Nearly 20 Asian-Australian Labor party members, including three current councillors, have signed a statement opposing Michael Daley’s bid to return as New South Wales Labor leader, saying he had failed to adequately learn from his 2019 comments about “Asians with PhDs”.
Daley, who led Labor to the 2019 state election, was widely criticised when footage emerged of him saying that “young people from typically Asia with PhDs” were replacing “our young children’’.
On Sunday, Daley announced that he would seek to return as leader after the resignation of Jodi McKay on Friday.
Asked about his 2019 comments, Daley said there was “no point denying I made a few mistakes”.
“I’ve learned from my mistakes the hard way and I’ve thought about them more than you could imagine,” he said. “Some of the things that I said and did in that campaign, I can guarantee you will never happen again.”
But Kun Huang, a councillor at the Cumberland City Council in western Sydney, said that Daley’s comments on Sunday showed he had not “learned from the past”, and this would harm Labor’s vote in multicultural electorates.
Eighteen members of NSW Labor, including councillor Ernest Chan from Burwood Council and councillor Suman Saha, also from Cumberland City Council, have co-signed a statement opposing Daley’s leadership tilt.
The statement said Daley’s 2019 comments “damaged Labor’s credibility and trust with Asian-Australians” and a second Daley leadership would “undermine our electoral potential and cause further division in the multicultural communities we represent”.
Daley said at the time: “Our young children will flee and who are they being replaced with? They are being replaced by young people from typically Asia with PhDs … our kids are moving out and foreigners are moving in and taking their jobs.”
He added: “It’s not a bad thing because Asian kids are coming to work here, it’s a bad thing because I’d like my daughter to live in Maroubra rather than St Kilda.”
He later told media he was “referring to housing affordability in Sydney”.
But Huang said Daley’s comments about jobs and housing were not backed up with any evidence.
“There is no data to show that all the jobs are being taken by ‘Asians with PhDs’,” he told Guardian Australia. “If you look at it, in senior management positions, there is a lack of diversity.”
Huang said that in Daley’s responses to questions on Sunday about the comments, he did not explain what was wrong about them.
“In his comments on Sunday he basically said: ‘I have learned from the past, I regret the things I have said. I have learned from my mistake.’ But he never pointed out what he had learned. Nor has he pointed out what was the mistake.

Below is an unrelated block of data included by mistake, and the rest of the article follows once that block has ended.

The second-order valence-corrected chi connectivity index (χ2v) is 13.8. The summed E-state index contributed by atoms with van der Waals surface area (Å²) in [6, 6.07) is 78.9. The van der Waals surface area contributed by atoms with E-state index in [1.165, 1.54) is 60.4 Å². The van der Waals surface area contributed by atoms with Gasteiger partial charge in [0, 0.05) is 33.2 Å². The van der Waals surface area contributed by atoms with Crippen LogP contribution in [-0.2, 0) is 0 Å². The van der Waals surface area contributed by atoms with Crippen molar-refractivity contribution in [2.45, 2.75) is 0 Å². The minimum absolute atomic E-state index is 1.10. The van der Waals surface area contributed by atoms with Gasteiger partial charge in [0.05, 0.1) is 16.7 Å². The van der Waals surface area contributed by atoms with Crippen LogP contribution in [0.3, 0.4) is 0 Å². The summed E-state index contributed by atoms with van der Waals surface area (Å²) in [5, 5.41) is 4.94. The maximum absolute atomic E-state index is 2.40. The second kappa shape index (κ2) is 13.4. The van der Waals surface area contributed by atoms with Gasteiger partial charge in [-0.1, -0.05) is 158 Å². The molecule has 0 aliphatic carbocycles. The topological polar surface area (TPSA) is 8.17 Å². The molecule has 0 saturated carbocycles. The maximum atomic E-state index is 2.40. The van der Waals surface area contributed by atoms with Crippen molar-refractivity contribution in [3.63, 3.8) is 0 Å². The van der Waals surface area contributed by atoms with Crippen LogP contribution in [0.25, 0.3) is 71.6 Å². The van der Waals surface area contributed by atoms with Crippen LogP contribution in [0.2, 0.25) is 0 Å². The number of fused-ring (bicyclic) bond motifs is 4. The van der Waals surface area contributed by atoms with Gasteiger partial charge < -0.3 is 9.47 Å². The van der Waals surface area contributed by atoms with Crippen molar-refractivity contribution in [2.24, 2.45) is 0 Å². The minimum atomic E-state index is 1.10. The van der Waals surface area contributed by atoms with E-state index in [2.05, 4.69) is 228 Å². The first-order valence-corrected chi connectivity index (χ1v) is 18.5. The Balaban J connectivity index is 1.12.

“Looking back at the past 12 months, we have been accused of stealing the [personal protective equipment] and stealing milk powder, and accused of being the reason property prices are going up.”
Osmond Chiu, a NSW Labor member and researcher at the Per Capita thinktank, said while the focus had been on Labor’s issues in the Hunter region, the party was also in danger of losing votes in multicultural seats.
“There has been a lot of focus on seats like the Hunter … but given reports that [federal seats] Greenway and Parramatta will be target seats for the Coalition, it is important that Labor takes multicultural seats seriously,’’ he said. “It is an electoral imperative if it wants to hold government.”
Chiu said that Labor’s support in those seats had been taken for granted.
“People are forgetting about them, because a lot of these seats have historically been held by Labor,” he said. “There has been a lot of commentary about Labor’s loss of blue-collar and regional voters, and it is in the media every day. But we don’t have anybody talking about this other issue. It was flagged in the Labor party 2019 state and federal reviews, but it hasn’t seen as much airtime.
“There aren’t as many voices from culturally diverse backgrounds discussing it in Australian politics. We don’t have an MP talking about it. We have an MP talking about the Hunter constantly.”
Daley’s opponent for the Labor leadership is Kogarah MP Chris Minns, who also challenged McKay in 2019.
Chiu said the statement against Daley was not factionally motivated, pointing out that he voted against Minns, and for McKay, in the 2019 NSW Labor leadership contest.
“It’s not going along traditional factional lines,” he said. He added that the leadership contest itself “seems to be based on feelings about [NSW Labor headquarters] Sussex Street.”
Chiu said he was willing to vote for Daley if he did adequately apologise.
“I would reconsider it if he can show contrition and that he genuinely gets it – I am always happy for people to learn from their mistakes,” he said.
“[But] I think the last 24 hours has shown that Daley hasn’t really learned from those mistakes.
“He seems to be reflecting on the impacts of his actions on his own political career … He hasn’t demonstrated why he understands what he said was so hurtful and racist … he framed people of Asian heritage as an other, that was not really Australian.
“He has had two years to reflect on what he said. And he still couldn’t get it right.”